Colorado's Big Data System Drives Education Reform

The Centennial State is four years into its Relevant Information to Strengthen Education (RISE) program.

The allure of Big Data has many on the enterprise side of business incredibly enthusiastic about its possibilities. Retailers are hoping to unearth game-changing insights from Big Data that will help drive up sales and improve the customer experience.

The discussion around Big Data and schools is a bit more complicated, however. For starters, there are privacy concerns about Big Data initiatives in K–12 education.

“We are highly proprietary about student data,” said Linda Mariotti, assistant superintendent of teaching and learning services for Salt Lake City's Granite School District in a recent interview with EdTech. “We own it, we keep it, and anyone we partner with doesn't share it.”

While schools are right to be cautious about diving into Big Data without safeguards, it hasn’t slowed the Colorado Department of Education’s innovative Big Data program, the Relevant Information to Strengthen Education (RISE) initiative. It’s a massive undertaking that spans the state’s 860,000 students, 2,000 schools and 178 districts, according to InformationWeek.

Daniel Domagala, the Colorado Department of Education's CIO, recently spoke with InformationWeek about some of the reasoning behind the state’s analytics-based approach to education, which should shed light on how Big Data can play nicely in K–12.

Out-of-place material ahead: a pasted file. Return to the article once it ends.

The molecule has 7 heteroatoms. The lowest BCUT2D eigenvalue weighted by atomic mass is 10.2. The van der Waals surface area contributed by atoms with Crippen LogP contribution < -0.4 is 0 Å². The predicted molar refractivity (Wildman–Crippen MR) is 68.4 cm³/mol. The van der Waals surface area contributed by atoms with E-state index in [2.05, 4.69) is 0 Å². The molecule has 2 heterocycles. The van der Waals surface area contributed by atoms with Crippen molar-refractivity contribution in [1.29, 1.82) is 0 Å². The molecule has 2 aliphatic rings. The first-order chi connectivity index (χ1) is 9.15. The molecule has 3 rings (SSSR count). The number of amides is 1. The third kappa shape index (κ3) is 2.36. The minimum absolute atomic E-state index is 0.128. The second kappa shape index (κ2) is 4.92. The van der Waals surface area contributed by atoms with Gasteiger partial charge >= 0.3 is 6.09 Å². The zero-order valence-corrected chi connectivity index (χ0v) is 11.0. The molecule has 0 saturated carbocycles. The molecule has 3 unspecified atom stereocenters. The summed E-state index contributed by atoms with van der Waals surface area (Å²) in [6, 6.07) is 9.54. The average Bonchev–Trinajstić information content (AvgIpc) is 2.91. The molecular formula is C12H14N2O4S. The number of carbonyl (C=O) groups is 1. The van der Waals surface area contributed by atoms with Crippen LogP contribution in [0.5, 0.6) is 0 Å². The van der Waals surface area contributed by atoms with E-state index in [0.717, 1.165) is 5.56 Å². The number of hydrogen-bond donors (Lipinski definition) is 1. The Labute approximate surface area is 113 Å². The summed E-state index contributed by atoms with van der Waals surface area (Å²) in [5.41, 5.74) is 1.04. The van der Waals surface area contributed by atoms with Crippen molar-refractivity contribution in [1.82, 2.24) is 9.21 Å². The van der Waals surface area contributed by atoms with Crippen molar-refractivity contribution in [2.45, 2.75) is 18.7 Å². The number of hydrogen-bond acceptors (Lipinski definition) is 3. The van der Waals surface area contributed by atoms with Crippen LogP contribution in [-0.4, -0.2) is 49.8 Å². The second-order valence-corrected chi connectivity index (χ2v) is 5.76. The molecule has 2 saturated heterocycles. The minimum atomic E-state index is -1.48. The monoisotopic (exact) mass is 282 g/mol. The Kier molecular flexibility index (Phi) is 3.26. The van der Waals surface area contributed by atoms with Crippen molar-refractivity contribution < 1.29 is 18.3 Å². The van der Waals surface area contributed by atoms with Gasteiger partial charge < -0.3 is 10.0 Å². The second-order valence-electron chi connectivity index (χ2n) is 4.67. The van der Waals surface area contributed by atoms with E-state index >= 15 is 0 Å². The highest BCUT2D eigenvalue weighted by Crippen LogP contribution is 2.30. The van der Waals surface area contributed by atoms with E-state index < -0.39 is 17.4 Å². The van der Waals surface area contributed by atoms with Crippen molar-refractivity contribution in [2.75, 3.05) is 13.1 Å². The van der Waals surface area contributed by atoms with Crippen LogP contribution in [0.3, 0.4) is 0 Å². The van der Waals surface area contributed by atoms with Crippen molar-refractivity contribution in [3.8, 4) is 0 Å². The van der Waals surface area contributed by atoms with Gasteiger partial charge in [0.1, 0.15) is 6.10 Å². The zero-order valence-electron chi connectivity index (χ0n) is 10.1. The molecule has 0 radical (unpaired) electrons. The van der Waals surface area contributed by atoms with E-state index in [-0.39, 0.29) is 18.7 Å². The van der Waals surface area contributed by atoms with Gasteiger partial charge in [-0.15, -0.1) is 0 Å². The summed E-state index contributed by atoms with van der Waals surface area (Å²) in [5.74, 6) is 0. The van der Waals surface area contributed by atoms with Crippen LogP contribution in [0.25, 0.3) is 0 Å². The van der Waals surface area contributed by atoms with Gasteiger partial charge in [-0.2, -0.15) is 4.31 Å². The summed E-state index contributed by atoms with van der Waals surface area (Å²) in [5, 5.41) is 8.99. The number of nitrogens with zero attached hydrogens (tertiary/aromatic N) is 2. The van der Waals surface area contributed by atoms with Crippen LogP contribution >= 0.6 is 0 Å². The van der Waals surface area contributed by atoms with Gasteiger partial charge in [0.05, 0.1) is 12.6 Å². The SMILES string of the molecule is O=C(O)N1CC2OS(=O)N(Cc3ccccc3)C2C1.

Its data analysis has also helped reframe how Colorado looks at overall school performance. Instead of just being measured on absolute performance, schools now are also measured by performance growth rates. “That's changed the conversation, leveled the playing field a little bit for schools and districts that have struggled,” said Domagala.

Colorado has expand[ed] data gathering to include pre-kindergarten and post-secondary students. The “PK-20” program is part of a longitudinal database that will include data from five agencies, among them including human services, labor and corrections. Ultimately, Colorado hopes to understand how specific education initiatives contribute to life success.

That's going to take time, Domagala said. “There's so much we'd like to do, but within a government environment it's incredibly hard to find the talent we need to make the quantum leaps in information.”

The connections that Domagala is drawing about linking data from K–12 to college and professional life highlight a point that is overlooked. Big Data programs in K–12 aren’t the be-all and end-all when it comes to a student’s life in data, but it could be an important first step.

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Aug 20 2013

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